Part of the reason is obvious: sometimes, companies genuinely make matters worse. But often, they make them better. Yet many activists give them almost no credit for what’s good in the world, and nearly all the blame for what’s bad.
Executives often believe that activists target their companies for strictly cynical reasons. They want to raise money and accumulate power. They want to oversimplify real-world problems, and avoid the hard work of real solutions. They want to damage profits and ruin businesses. They want to destroy capitalism and replace it with a “socialist” alternative that they control.
Activist leaders sometimes accommodate them in these beliefs. But the vast majority of activists are anything but cynical, and most don’t really want to destroy capitalism, or even the company.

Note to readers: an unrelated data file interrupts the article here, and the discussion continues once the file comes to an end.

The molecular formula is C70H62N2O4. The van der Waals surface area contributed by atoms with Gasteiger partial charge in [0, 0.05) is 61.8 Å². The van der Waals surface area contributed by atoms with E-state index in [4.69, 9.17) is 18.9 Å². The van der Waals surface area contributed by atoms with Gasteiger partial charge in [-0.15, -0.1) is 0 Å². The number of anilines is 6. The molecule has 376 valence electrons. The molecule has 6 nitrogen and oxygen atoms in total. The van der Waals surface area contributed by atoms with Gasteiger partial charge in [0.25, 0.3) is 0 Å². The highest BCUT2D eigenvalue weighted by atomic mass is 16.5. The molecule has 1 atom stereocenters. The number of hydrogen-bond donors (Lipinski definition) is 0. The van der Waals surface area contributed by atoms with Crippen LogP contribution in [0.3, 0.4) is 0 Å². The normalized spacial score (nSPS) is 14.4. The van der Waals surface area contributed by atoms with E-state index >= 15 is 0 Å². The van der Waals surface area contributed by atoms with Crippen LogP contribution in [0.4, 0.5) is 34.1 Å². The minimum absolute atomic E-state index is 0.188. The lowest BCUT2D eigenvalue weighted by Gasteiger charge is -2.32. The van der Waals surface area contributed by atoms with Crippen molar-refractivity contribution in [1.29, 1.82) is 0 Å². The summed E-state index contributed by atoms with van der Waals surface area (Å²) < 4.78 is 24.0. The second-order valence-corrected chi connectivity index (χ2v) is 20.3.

This is more than a thought experiment
By LBG Research Institute
Recently, the Thought Leader Forum, a group of senior corporate social responsibility professionals organized by the LBG Research Institute, met to discuss the corporate citizenship profession and how it relates to corporate social responsibility, corporate responsibility leadership in a company, and career paths to corporate citizenship and CR. This white paper summarizes the group’s thoughts on just one of the questions discussed that day: Do we really need a Corporate Responsibility Officer (CRO)? What if you don’t have one?
The title of corporate responsibility officer (CRO) started popping up in the past decade. We have a Corporate Responsibility Officers Association (CROA), which does great work in the area of defining and advancing the work of corporate social responsibility.
Where the sustainability movement might be headed.
By Mike Wallace